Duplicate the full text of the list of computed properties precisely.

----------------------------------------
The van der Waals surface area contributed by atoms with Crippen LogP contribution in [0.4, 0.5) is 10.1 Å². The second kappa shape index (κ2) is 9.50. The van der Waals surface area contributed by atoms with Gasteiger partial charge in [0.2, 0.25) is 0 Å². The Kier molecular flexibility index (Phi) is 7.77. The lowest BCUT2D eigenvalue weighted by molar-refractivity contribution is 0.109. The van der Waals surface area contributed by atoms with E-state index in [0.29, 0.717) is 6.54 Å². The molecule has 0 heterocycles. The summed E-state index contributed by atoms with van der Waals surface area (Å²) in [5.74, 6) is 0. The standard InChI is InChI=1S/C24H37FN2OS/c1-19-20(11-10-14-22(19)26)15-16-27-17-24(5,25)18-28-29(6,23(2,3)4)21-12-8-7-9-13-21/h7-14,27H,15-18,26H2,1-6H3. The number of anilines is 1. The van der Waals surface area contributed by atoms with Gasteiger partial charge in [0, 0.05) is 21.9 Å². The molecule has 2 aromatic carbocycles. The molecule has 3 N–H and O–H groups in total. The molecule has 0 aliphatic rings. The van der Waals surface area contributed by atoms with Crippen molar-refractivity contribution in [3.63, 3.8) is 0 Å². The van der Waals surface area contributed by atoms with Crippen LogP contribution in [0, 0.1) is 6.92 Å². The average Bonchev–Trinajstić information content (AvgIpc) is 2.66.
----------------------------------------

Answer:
The van der Waals surface area contributed by atoms with Crippen LogP contribution in [0.4, 0.5) is 10.1 Å². The second kappa shape index (κ2) is 9.50. The van der Waals surface area contributed by atoms with Gasteiger partial charge in [0.2, 0.25) is 0 Å². The Kier molecular flexibility index (Phi) is 7.77. The lowest BCUT2D eigenvalue weighted by molar-refractivity contribution is 0.109. The van der Waals surface area contributed by atoms with E-state index in [0.29, 0.717) is 6.54 Å². The molecule has 0 heterocycles. The summed E-state index contributed by atoms with van der Waals surface area (Å²) in [5.74, 6) is 0. The standard InChI is InChI=1S/C24H37FN2OS/c1-19-20(11-10-14-22(19)26)15-16-27-17-24(5,25)18-28-29(6,23(2,3)4)21-12-8-7-9-13-21/h7-14,27H,15-18,26H2,1-6H3. The number of anilines is 1. The van der Waals surface area contributed by atoms with Gasteiger partial charge in [0, 0.05) is 21.9 Å². The molecule has 2 aromatic carbocycles. The molecule has 3 N–H and O–H groups in total. The molecule has 0 aliphatic rings. The van der Waals surface area contributed by atoms with Crippen molar-refractivity contribution in [3.63, 3.8) is 0 Å². The van der Waals surface area contributed by atoms with Crippen LogP contribution in [0, 0.1) is 6.92 Å². The average Bonchev–Trinajstić information content (AvgIpc) is 2.66.